I'm in the UK and in negotiations with a potential angel investor. The offer they have made is a loan note that would be repayable on exit, in exchange for equity. I hadn't heard of this before, is this normal? Is there anything I should be aware of (other than the investment would be paid back at exit)?

Is it a convertible note? It sounds like it is. Convertible notes are structured as loans with the intention of converting to equity. If so this is very common in early stage investments.

It's a much more simple, cheap, and fast way to raise money than traditional ways. Especially in very early-stage startups, valuation is really just some number. Most angel investors are investing in a team and idea -- _maybe_ an MVP. It's very difficult to put a valuation on any of these things that's accurate. A convertible note defers the valuation of the company until later rounds when things have been proved out more.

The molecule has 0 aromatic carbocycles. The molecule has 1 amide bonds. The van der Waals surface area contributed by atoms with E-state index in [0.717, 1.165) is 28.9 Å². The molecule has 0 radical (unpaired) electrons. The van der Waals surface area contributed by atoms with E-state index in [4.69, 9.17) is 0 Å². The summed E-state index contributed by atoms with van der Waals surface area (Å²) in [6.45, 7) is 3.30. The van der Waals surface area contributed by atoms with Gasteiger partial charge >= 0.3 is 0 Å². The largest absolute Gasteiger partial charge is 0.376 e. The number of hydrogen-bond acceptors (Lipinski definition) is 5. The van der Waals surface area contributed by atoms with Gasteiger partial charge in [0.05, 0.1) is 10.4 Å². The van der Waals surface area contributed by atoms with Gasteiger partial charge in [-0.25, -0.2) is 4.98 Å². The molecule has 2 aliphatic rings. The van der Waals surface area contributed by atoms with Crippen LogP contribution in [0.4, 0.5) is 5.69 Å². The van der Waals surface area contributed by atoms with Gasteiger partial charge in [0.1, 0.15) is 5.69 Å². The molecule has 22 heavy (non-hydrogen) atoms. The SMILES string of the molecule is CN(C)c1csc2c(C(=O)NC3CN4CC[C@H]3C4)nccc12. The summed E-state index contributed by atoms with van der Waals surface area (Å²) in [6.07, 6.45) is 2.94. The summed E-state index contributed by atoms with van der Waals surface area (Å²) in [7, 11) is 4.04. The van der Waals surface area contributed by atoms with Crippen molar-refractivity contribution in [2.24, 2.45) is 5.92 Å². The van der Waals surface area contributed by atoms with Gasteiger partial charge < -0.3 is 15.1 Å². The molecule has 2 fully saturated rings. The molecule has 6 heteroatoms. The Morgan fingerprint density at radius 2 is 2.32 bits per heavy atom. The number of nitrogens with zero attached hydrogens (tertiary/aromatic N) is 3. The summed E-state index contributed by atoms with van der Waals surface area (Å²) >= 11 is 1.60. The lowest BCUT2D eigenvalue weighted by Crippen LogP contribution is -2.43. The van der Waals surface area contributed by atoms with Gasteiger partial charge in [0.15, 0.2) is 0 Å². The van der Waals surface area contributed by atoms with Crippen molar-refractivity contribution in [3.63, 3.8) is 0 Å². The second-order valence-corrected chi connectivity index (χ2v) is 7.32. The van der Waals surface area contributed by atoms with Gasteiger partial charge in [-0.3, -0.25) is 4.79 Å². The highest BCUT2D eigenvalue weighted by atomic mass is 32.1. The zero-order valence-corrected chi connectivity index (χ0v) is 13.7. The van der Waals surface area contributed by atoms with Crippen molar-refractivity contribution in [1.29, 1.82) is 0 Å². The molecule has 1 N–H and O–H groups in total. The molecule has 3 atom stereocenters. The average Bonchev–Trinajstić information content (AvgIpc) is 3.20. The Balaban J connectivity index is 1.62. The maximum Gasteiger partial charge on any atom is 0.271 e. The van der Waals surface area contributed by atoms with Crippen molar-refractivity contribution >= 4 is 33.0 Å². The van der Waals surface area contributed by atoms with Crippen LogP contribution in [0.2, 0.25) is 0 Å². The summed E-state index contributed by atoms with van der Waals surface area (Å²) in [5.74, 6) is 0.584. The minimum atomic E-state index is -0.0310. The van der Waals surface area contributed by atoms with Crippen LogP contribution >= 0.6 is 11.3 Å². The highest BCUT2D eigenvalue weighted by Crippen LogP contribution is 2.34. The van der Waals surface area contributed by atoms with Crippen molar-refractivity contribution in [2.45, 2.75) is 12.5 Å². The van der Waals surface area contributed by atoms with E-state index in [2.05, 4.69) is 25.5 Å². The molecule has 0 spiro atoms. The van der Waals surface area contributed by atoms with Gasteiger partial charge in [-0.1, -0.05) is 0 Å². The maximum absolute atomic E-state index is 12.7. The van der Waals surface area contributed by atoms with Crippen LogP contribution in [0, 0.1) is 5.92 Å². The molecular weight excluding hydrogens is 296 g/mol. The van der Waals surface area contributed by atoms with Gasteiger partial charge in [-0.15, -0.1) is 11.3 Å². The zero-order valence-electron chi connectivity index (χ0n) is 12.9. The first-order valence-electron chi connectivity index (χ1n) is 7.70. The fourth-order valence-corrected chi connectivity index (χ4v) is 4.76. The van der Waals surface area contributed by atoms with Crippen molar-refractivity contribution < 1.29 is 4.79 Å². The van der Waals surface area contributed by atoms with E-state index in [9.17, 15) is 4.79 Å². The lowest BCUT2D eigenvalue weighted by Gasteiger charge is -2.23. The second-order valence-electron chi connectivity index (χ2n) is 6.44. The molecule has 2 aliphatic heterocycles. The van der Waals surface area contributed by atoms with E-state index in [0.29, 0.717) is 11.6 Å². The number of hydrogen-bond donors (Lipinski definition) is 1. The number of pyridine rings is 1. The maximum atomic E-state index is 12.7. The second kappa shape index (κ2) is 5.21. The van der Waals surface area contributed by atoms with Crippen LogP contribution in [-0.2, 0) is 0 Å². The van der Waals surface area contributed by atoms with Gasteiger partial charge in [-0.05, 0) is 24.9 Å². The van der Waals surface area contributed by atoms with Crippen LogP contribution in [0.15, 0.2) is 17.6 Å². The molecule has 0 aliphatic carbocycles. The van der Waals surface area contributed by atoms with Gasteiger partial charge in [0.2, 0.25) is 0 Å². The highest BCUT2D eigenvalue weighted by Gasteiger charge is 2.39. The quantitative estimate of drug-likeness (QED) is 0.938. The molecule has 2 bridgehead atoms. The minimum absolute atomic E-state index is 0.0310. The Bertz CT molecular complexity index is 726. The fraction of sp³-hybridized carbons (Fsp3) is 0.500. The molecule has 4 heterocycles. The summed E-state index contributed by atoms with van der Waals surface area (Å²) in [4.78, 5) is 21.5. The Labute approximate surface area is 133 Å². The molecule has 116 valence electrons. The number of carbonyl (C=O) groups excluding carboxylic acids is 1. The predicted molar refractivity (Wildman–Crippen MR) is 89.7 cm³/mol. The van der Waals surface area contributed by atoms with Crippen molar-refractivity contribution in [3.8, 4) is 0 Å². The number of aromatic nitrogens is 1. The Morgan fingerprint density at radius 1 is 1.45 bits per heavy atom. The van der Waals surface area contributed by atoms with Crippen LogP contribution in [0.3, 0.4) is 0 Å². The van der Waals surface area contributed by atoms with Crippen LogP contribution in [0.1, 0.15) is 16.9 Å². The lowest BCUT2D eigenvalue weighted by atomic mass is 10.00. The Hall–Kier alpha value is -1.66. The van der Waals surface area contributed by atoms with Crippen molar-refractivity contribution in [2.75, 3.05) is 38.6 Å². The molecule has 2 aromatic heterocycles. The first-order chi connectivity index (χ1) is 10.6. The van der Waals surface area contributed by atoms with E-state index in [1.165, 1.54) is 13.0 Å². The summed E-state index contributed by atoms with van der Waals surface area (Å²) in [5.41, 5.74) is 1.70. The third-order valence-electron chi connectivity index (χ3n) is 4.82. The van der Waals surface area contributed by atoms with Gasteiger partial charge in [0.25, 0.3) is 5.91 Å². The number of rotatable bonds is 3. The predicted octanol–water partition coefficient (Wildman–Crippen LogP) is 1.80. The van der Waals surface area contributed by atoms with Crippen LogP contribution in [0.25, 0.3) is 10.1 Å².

What you should know?

The two most important things to understand in general are the conversion valuation cap and the conversion discount. Often just referred to as the cap and the discount respectively. There is probably also warrant coverage in there to be aware of.

Answered 6 years ago

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